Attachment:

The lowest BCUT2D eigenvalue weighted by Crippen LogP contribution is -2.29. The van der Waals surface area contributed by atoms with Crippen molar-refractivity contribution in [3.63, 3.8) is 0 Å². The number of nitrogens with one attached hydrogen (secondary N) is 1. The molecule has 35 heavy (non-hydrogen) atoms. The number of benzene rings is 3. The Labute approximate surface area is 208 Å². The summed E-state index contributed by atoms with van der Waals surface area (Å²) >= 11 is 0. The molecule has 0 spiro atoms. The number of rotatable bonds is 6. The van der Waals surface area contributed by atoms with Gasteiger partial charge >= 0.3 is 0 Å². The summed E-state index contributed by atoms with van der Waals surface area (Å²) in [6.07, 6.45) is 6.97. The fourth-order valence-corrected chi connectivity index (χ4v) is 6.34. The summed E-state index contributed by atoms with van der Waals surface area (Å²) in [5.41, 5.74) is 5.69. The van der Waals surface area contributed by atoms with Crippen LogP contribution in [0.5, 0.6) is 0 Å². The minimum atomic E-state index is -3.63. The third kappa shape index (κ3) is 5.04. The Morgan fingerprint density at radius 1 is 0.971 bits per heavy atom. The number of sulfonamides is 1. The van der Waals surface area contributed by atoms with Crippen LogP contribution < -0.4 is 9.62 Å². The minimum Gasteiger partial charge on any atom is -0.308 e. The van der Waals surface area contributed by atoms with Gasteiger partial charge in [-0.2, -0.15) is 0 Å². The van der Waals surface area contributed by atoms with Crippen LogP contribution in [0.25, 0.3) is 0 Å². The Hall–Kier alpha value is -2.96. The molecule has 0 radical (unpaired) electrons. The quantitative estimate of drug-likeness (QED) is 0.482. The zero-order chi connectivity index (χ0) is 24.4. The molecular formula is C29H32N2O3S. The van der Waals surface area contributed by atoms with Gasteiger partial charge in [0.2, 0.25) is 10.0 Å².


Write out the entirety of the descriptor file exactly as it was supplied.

The lowest BCUT2D eigenvalue weighted by Crippen LogP contribution is -2.29. The van der Waals surface area contributed by atoms with Crippen molar-refractivity contribution in [3.63, 3.8) is 0 Å². The number of nitrogens with one attached hydrogen (secondary N) is 1. The molecule has 35 heavy (non-hydrogen) atoms. The number of benzene rings is 3. The Labute approximate surface area is 208 Å². The summed E-state index contributed by atoms with van der Waals surface area (Å²) >= 11 is 0. The molecule has 0 spiro atoms. The number of rotatable bonds is 6. The van der Waals surface area contributed by atoms with Gasteiger partial charge >= 0.3 is 0 Å². The summed E-state index contributed by atoms with van der Waals surface area (Å²) in [6.07, 6.45) is 6.97. The fourth-order valence-corrected chi connectivity index (χ4v) is 6.34. The summed E-state index contributed by atoms with van der Waals surface area (Å²) in [5.41, 5.74) is 5.69. The van der Waals surface area contributed by atoms with Crippen LogP contribution in [0.5, 0.6) is 0 Å². The minimum atomic E-state index is -3.63. The third kappa shape index (κ3) is 5.04. The Morgan fingerprint density at radius 1 is 0.971 bits per heavy atom. The number of sulfonamides is 1. The van der Waals surface area contributed by atoms with Crippen LogP contribution < -0.4 is 9.62 Å². The minimum Gasteiger partial charge on any atom is -0.308 e. The van der Waals surface area contributed by atoms with Gasteiger partial charge in [-0.2, -0.15) is 0 Å². The van der Waals surface area contributed by atoms with Crippen LogP contribution in [0.25, 0.3) is 0 Å². The Hall–Kier alpha value is -2.96. The molecule has 0 radical (unpaired) electrons. The quantitative estimate of drug-likeness (QED) is 0.482. The zero-order chi connectivity index (χ0) is 24.4. The molecular formula is C29H32N2O3S. The van der Waals surface area contributed by atoms with Gasteiger partial charge in [0.2, 0.25) is 10.0 Å².